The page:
More than half a century ago, Dwight D. Eisenhower warned Americans of the dangers posed by the country’s growing “military-industrial complex” – a phrase that entered instantly into everyday language.

“The total influence – economic, political, even spiritual – is felt in every city, every state house, every office of the federal government,” the outgoing Republican president said. “We must be alert to the … danger that public policy could itself become the captive of a scientific technological elite.”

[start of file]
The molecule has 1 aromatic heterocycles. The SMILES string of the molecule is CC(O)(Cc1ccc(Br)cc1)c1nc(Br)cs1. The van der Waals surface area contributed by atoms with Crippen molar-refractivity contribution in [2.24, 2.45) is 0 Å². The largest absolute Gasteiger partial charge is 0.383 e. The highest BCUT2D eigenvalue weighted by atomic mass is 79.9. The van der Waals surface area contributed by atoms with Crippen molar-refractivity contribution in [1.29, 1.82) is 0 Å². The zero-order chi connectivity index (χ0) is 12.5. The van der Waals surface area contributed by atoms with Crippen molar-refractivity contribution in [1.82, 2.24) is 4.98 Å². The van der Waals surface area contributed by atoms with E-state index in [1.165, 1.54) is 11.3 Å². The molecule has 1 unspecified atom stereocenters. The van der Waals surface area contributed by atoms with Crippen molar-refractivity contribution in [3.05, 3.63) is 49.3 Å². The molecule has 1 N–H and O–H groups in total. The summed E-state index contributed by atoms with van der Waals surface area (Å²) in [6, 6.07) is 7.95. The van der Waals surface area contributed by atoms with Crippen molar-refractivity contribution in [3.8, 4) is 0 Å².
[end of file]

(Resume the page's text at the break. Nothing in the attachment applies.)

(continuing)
Ike was chiefly warning about the power of the Pentagon and the big defence companies that had grown up around it. Today his prescience would be applied to America’s vast army of federally-employed data analysts and the hundreds of software companies they employ.

The US spends at least $80bn a year on intelligence alone, which is more than the defence budgets of all but a handful of countries.

 

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